At the very front of the parking lot of Baton Rouge Police Department headquarters, on the corner of Airline Highway and Connells Village Lane, there is what appears to be a police car graveyard. Do these cars just sit in the lot until they're sold for scrap? At the very least they could bring in some money for the department, even sold as is.
Sgt. Don A. Coppola Jr., a BPRD spokesman, says, "I believe that there was a total of around 90 units damaged as a result of the flood, but I am not familiar with the extent of damage to all of them. The vehicles parked on our lot are awaiting the determination from FEMA as far as how to dispose of them. I would not think they would be resold as working cars."
I've noticed quite a bit of debris in the Comite River. Usually you can see sand bars in the river; now it is running high, probably from the debris pushed into it during the flood. All it's going to take is another hard rain for it to overflow its banks. Why can't this be cleaned out?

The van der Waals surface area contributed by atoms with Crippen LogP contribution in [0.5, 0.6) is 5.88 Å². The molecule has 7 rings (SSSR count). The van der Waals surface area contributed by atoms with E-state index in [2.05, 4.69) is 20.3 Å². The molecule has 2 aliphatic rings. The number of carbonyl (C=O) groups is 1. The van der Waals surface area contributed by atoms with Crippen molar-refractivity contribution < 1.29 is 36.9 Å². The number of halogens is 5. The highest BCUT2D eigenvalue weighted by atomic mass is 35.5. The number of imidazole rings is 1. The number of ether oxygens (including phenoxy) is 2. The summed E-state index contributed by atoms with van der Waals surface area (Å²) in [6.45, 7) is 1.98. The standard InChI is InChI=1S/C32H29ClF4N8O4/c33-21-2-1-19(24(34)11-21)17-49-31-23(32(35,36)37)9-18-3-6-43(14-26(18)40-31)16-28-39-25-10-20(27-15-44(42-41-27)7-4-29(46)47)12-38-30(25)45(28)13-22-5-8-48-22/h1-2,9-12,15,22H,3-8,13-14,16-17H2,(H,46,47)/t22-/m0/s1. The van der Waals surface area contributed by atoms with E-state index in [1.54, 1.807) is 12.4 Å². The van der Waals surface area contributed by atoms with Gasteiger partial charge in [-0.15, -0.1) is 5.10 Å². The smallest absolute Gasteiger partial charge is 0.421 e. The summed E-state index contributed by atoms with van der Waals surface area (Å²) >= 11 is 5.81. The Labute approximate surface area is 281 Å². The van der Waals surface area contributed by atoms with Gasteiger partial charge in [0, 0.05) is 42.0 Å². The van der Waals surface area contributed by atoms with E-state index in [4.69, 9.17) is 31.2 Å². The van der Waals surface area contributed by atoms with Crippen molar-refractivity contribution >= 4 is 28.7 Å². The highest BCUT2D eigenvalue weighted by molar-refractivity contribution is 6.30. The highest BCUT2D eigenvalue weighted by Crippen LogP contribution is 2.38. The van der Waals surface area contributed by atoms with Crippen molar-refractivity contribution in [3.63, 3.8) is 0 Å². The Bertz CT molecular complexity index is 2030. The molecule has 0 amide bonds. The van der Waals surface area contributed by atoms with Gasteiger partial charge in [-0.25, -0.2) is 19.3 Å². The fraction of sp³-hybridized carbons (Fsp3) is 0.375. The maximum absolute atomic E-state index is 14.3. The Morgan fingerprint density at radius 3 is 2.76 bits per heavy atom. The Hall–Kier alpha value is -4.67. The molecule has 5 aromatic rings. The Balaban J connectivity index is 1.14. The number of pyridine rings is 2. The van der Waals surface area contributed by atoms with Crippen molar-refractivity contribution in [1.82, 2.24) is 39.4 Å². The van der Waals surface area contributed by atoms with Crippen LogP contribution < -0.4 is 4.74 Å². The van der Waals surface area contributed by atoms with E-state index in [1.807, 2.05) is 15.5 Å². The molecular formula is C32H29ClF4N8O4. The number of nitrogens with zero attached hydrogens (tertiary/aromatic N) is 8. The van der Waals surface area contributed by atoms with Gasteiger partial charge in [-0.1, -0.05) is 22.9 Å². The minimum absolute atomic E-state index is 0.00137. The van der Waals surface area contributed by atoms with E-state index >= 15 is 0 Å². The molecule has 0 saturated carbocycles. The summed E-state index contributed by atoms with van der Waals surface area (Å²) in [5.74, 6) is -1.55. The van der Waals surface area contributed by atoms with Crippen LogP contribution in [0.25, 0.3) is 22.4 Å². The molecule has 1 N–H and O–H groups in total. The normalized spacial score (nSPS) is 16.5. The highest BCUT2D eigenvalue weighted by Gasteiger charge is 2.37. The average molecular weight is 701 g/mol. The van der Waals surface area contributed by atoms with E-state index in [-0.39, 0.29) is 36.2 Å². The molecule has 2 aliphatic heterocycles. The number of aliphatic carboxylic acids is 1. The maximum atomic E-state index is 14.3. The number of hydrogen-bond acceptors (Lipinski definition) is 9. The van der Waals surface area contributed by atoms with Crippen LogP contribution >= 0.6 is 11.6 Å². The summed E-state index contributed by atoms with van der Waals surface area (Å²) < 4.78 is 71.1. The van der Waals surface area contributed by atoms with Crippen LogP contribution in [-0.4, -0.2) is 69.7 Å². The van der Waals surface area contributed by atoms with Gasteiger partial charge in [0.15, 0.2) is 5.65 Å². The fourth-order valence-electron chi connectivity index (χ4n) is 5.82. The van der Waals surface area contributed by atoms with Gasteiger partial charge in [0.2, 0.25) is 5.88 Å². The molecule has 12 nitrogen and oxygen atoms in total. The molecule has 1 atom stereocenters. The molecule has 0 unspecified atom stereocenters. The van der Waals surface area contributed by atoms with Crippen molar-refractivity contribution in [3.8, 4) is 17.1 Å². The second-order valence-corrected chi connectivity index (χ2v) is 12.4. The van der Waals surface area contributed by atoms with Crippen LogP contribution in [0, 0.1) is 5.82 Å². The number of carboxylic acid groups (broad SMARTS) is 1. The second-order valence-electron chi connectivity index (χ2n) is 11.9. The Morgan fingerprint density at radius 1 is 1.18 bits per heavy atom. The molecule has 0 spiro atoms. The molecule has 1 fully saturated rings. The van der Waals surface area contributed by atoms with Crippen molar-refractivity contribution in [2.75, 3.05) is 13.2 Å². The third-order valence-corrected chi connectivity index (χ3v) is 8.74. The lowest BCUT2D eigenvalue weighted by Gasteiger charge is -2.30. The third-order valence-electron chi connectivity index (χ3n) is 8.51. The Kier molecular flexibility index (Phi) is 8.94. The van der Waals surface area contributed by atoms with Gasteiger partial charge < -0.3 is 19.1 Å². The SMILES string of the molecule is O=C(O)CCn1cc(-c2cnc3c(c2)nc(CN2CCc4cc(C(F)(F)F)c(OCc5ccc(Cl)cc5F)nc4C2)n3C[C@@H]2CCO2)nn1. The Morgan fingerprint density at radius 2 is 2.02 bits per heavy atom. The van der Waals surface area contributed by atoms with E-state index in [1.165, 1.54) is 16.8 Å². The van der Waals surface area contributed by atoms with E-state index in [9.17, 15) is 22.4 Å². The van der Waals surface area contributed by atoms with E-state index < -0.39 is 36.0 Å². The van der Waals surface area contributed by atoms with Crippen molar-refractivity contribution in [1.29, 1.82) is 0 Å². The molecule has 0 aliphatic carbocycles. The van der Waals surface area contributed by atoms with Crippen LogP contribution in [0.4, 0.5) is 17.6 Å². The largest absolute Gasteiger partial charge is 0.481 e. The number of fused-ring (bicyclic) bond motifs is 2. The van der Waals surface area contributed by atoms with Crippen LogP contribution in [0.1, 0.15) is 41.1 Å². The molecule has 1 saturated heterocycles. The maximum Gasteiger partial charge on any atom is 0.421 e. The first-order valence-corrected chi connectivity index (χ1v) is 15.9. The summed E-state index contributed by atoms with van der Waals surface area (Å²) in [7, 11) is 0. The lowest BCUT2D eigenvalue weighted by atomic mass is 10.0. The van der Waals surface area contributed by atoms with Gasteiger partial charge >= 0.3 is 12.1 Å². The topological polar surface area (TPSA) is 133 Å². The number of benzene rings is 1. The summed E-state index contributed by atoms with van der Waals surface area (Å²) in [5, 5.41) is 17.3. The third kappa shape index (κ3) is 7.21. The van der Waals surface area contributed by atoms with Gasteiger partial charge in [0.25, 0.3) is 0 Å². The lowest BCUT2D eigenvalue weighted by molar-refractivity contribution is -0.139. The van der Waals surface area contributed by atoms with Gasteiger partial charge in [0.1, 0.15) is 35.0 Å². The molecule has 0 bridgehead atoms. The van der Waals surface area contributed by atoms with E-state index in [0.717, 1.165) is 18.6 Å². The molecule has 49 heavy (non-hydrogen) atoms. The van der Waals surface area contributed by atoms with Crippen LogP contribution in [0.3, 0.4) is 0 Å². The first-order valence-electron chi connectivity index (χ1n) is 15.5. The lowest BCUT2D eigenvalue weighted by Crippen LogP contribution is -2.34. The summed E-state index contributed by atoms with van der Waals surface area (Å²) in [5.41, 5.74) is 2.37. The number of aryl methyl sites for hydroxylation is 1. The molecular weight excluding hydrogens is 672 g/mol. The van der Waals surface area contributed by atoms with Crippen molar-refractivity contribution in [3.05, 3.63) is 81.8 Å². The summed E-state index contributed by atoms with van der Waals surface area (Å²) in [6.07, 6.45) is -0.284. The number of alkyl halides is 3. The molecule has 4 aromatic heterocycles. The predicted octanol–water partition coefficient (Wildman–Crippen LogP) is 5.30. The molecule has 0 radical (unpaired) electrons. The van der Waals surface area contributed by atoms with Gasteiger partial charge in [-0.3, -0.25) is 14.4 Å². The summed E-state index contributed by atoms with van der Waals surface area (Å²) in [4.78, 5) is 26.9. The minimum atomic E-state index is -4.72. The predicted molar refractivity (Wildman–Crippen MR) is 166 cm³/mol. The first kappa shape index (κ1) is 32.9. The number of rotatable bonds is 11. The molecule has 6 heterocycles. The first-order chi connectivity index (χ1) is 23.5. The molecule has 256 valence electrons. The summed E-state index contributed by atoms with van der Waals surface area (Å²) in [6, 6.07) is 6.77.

"You are right; the high water event of last August has something to do with all the debris along the banks of the Comite and Amite rivers," says Dietmar Rietschier, executive director of the Amite River Basin Drainage & Water Conservation District.
"Some of the debris is natural: brush, tree limbs etc. But a lot is man-made debris. This becomes more critical after a flood.
"There are no state and or local regulations or programs to take care of this problem. Volunteer groups get organized when conditions get really bad. There is an active volunteer group that has been persistent over the years along Bayou Manchac and one along the lower Amite River, which is constantly trying to keep the waterways clean of debris.
"We need more volunteer groups along different segments of the river and that will make a big difference. Generally local governments will help in disposing of the trash."